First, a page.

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In Annie Hall, Woody Allen quips that he wasn’t accepted into the army because he was classfied as “4P” which prompts the interviewer and audience to laugh.

What did he mean? What does “4P” mean?

I tried looking it up, but could not find anything that seems to fit. Wikipedia shows a few options, none of which seem to apply. Acronym Finder seemed promising for a moment, but that only applies to the New Zealand military. Google has a small handful of references to this quotation from the movie, but none actually explain what it means.

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This has to do with the Selective Service System and the classifications by draft boards. - Woody Allen jokes that 4-P means that in case of a war he'd be a hostage. –  Oliver_C Feb 4 at 17:39
    
@Oliver_C You should probably post that as an answer. –  Meat Trademark Feb 4 at 21:31
    
That page does not mention a 4-P; I suppose he made it up. I can only assume that the audience (in the movie and viewers of the movie) got the joke because the Vietnam war was still fresh in their minds so they were familiar with the classifications. –  Synetech Feb 5 at 16:51
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Any classification prefixed with a "4" meant unfit for duty, with the following lettering explaining why. Conscientious objectors were common during the Vietnam War, and so the terminology was widely circulated/referenced. There is no real 4-P, which is why the interviewer asks him what it means...that's part of the joke. –  John Smith Optional Feb 6 at 11:27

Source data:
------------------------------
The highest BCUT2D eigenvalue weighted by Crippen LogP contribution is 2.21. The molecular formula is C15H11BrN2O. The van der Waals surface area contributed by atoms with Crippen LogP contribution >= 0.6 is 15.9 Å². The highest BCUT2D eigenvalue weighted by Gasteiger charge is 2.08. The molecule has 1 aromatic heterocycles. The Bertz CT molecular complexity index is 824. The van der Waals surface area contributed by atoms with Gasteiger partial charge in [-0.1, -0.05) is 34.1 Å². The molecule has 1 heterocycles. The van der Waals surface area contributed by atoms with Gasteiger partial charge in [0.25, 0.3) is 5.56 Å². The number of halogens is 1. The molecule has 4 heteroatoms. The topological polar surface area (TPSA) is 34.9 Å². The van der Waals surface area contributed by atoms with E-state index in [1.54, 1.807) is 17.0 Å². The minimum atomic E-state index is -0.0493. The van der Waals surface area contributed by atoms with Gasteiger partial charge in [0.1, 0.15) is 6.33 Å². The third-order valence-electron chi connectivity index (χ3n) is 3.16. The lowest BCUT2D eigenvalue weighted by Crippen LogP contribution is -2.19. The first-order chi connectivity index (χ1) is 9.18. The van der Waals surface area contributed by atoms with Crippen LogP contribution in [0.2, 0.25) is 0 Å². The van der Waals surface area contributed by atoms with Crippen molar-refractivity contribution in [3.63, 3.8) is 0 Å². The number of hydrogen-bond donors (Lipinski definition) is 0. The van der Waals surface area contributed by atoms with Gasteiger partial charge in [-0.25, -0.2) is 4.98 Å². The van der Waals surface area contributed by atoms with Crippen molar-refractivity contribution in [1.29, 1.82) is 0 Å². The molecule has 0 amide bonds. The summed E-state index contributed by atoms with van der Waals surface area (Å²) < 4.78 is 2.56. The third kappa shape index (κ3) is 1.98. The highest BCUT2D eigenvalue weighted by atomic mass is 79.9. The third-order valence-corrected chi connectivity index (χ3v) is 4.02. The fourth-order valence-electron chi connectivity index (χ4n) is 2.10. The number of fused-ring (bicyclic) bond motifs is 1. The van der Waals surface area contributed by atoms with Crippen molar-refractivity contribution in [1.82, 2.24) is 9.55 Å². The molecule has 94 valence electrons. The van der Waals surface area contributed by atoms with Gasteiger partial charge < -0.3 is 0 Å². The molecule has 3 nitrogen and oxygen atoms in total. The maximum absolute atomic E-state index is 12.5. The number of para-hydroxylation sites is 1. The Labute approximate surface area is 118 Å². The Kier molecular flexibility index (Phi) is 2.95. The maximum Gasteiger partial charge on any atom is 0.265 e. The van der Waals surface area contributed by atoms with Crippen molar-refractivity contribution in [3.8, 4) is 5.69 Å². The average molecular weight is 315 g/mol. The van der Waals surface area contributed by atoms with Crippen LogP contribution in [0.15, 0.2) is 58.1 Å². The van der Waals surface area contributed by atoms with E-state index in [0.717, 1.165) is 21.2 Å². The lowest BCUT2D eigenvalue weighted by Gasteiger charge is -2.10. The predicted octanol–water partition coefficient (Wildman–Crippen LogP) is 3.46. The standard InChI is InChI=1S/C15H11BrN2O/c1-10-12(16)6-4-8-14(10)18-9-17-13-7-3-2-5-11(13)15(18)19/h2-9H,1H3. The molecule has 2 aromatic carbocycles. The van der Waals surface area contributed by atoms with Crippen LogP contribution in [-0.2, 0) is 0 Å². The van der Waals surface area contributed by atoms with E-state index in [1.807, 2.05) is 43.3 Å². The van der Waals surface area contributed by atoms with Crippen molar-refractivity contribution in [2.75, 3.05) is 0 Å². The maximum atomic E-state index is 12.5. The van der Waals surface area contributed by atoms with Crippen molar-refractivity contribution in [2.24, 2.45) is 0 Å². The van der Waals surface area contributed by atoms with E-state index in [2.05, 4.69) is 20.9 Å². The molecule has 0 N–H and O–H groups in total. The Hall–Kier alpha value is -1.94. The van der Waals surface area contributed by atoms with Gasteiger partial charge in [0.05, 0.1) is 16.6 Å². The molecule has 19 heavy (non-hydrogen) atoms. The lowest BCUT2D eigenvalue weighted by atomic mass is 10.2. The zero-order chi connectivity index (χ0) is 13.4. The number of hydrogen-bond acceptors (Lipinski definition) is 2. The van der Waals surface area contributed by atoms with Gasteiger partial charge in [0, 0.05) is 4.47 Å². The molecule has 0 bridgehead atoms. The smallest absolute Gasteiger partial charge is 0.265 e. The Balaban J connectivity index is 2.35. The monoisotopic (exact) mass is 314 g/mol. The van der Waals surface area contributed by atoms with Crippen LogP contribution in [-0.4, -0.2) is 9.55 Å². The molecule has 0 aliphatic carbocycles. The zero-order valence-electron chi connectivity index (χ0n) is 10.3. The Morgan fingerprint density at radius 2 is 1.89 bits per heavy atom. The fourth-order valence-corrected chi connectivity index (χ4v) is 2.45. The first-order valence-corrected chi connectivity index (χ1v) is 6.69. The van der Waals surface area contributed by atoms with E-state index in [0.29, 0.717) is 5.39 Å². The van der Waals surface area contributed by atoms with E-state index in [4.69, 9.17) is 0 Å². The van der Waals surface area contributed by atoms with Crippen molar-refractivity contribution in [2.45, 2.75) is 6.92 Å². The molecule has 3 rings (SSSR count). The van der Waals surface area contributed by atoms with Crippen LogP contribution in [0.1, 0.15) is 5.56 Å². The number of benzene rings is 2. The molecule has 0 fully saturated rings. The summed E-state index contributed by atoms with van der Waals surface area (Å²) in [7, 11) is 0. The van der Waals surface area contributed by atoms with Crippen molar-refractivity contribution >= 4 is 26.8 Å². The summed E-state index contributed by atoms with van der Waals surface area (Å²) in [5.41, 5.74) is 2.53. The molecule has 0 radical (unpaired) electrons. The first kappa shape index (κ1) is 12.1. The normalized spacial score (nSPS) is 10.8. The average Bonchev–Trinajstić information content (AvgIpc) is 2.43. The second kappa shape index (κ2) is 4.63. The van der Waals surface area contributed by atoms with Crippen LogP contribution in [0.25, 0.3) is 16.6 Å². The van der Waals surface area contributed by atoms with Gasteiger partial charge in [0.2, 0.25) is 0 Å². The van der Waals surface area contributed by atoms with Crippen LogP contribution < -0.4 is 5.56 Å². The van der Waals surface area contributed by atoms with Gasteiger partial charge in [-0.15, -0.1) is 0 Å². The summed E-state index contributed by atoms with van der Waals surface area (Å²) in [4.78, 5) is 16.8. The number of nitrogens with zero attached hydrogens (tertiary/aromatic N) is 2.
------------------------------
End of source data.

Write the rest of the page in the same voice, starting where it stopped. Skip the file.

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As another more recent example in movies is Captain America: The First Avenger - Steve Rogers repeatedly attempts to enlist and is rejected as a 4F, and is given a misleading 1A by Dr Abraham Erskine in order to recruit him to the unit that is going to turn him into a super-soldier. I think that 4F was the lowest rating given - hence the joke behind 4P –  iandotkelly Feb 7 at 0:58

2 Answers 2

up vote 0 down vote accepted

It's a joke written specifically for the narrative of the film. There was no "4P" draft classification during the Vietnam and people who were adults at the time that Annie Hall was first shown in theaters would have known or guessed that. It's a topical reference, like many others in the film, which is over the heads of viewers of the film now, almost 40 years after its release.

Here's a list of Vietnam War era draft exemptions:

http://www.calledtoservevietnam.com/blog/information-about-the-vietnam-era-draft/draft-classifications-during-the-vietnam-war/

Here's another:

http://www.swarthmore.edu/library/peace/conscientiousobjection/MilitaryClassifications.htm

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per John Smith Optional and his correct response, "Any classification prefixed with a "4" meant unfit for duty, with the following lettering explaining why. Conscientious objectors were common during the Vietnam War, and so the terminology was widely circulated/referenced. There is no real 4-P, which is why the interviewer asks him what it means...that's part of the joke."

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ah man, you could have at lest re-worded it! this is just pointheft. I suppose I should have posted as answer, but I was just elaborating on what Oliver had said... –  John Smith Optional Feb 7 at 11:20

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